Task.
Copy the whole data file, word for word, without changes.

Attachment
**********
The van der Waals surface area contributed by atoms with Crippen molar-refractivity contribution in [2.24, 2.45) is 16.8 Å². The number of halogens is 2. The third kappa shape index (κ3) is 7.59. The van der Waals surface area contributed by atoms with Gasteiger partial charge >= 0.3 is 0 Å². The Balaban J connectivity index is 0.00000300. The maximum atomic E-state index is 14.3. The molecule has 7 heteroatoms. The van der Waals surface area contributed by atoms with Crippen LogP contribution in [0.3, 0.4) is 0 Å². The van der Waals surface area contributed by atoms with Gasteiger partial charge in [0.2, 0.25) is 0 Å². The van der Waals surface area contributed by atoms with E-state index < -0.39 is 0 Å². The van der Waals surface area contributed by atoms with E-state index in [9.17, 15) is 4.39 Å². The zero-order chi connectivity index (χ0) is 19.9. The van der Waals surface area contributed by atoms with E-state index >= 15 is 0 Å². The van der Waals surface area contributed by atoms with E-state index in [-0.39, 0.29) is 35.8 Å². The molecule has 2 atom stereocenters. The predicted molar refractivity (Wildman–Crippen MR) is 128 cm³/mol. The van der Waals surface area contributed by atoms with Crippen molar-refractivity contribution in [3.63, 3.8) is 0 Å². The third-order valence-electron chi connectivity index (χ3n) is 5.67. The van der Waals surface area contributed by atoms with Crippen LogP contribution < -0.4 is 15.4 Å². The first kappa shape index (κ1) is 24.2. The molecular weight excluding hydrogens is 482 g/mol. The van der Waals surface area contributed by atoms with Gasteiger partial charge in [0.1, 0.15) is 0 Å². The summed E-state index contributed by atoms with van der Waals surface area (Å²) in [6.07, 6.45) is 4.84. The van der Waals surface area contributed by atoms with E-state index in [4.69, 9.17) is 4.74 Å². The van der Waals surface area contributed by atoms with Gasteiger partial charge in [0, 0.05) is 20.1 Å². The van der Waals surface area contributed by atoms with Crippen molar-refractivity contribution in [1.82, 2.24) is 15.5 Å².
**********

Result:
The van der Waals surface area contributed by atoms with Crippen molar-refractivity contribution in [2.24, 2.45) is 16.8 Å². The number of halogens is 2. The third kappa shape index (κ3) is 7.59. The van der Waals surface area contributed by atoms with Gasteiger partial charge >= 0.3 is 0 Å². The Balaban J connectivity index is 0.00000300. The maximum atomic E-state index is 14.3. The molecule has 7 heteroatoms. The van der Waals surface area contributed by atoms with Crippen LogP contribution in [0.3, 0.4) is 0 Å². The van der Waals surface area contributed by atoms with Gasteiger partial charge in [0.2, 0.25) is 0 Å². The van der Waals surface area contributed by atoms with E-state index < -0.39 is 0 Å². The van der Waals surface area contributed by atoms with E-state index in [9.17, 15) is 4.39 Å². The zero-order chi connectivity index (χ0) is 19.9. The van der Waals surface area contributed by atoms with E-state index >= 15 is 0 Å². The van der Waals surface area contributed by atoms with E-state index in [-0.39, 0.29) is 35.8 Å². The molecule has 2 atom stereocenters. The predicted molar refractivity (Wildman–Crippen MR) is 128 cm³/mol. The van der Waals surface area contributed by atoms with Crippen molar-refractivity contribution in [3.63, 3.8) is 0 Å². The third-order valence-electron chi connectivity index (χ3n) is 5.67. The van der Waals surface area contributed by atoms with Crippen LogP contribution < -0.4 is 15.4 Å². The first kappa shape index (κ1) is 24.2. The molecular weight excluding hydrogens is 482 g/mol. The van der Waals surface area contributed by atoms with Gasteiger partial charge in [0.1, 0.15) is 0 Å². The summed E-state index contributed by atoms with van der Waals surface area (Å²) in [6.07, 6.45) is 4.84. The van der Waals surface area contributed by atoms with E-state index in [4.69, 9.17) is 4.74 Å². The van der Waals surface area contributed by atoms with Gasteiger partial charge in [0, 0.05) is 20.1 Å². The van der Waals surface area contributed by atoms with Crippen molar-refractivity contribution in [1.82, 2.24) is 15.5 Å².